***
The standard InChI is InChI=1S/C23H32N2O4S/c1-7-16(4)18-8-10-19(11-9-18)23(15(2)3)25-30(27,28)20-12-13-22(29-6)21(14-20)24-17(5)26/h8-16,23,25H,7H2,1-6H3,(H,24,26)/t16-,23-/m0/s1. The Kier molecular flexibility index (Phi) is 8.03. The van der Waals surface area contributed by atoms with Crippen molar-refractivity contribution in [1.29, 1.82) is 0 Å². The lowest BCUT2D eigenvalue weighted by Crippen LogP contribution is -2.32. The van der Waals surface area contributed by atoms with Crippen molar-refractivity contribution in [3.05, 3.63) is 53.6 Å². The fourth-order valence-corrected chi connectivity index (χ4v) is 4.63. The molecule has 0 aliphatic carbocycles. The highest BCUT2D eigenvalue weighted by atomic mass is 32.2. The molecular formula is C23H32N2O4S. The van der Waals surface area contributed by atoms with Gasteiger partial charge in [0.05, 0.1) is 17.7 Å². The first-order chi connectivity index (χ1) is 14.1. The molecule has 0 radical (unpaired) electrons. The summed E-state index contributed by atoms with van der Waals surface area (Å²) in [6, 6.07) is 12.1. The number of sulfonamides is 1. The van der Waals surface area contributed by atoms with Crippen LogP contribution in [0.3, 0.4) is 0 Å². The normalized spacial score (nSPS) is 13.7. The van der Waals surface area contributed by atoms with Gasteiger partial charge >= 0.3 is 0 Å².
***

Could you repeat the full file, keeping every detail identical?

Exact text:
The standard InChI is InChI=1S/C23H32N2O4S/c1-7-16(4)18-8-10-19(11-9-18)23(15(2)3)25-30(27,28)20-12-13-22(29-6)21(14-20)24-17(5)26/h8-16,23,25H,7H2,1-6H3,(H,24,26)/t16-,23-/m0/s1. The Kier molecular flexibility index (Phi) is 8.03. The van der Waals surface area contributed by atoms with Crippen molar-refractivity contribution in [1.29, 1.82) is 0 Å². The lowest BCUT2D eigenvalue weighted by Crippen LogP contribution is -2.32. The van der Waals surface area contributed by atoms with Crippen molar-refractivity contribution in [3.05, 3.63) is 53.6 Å². The fourth-order valence-corrected chi connectivity index (χ4v) is 4.63. The molecule has 0 aliphatic carbocycles. The highest BCUT2D eigenvalue weighted by atomic mass is 32.2. The molecular formula is C23H32N2O4S. The van der Waals surface area contributed by atoms with Gasteiger partial charge in [0.05, 0.1) is 17.7 Å². The first-order chi connectivity index (χ1) is 14.1. The molecule has 0 radical (unpaired) electrons. The summed E-state index contributed by atoms with van der Waals surface area (Å²) in [6, 6.07) is 12.1. The number of sulfonamides is 1. The van der Waals surface area contributed by atoms with Crippen LogP contribution in [0.3, 0.4) is 0 Å². The normalized spacial score (nSPS) is 13.7. The van der Waals surface area contributed by atoms with Gasteiger partial charge >= 0.3 is 0 Å².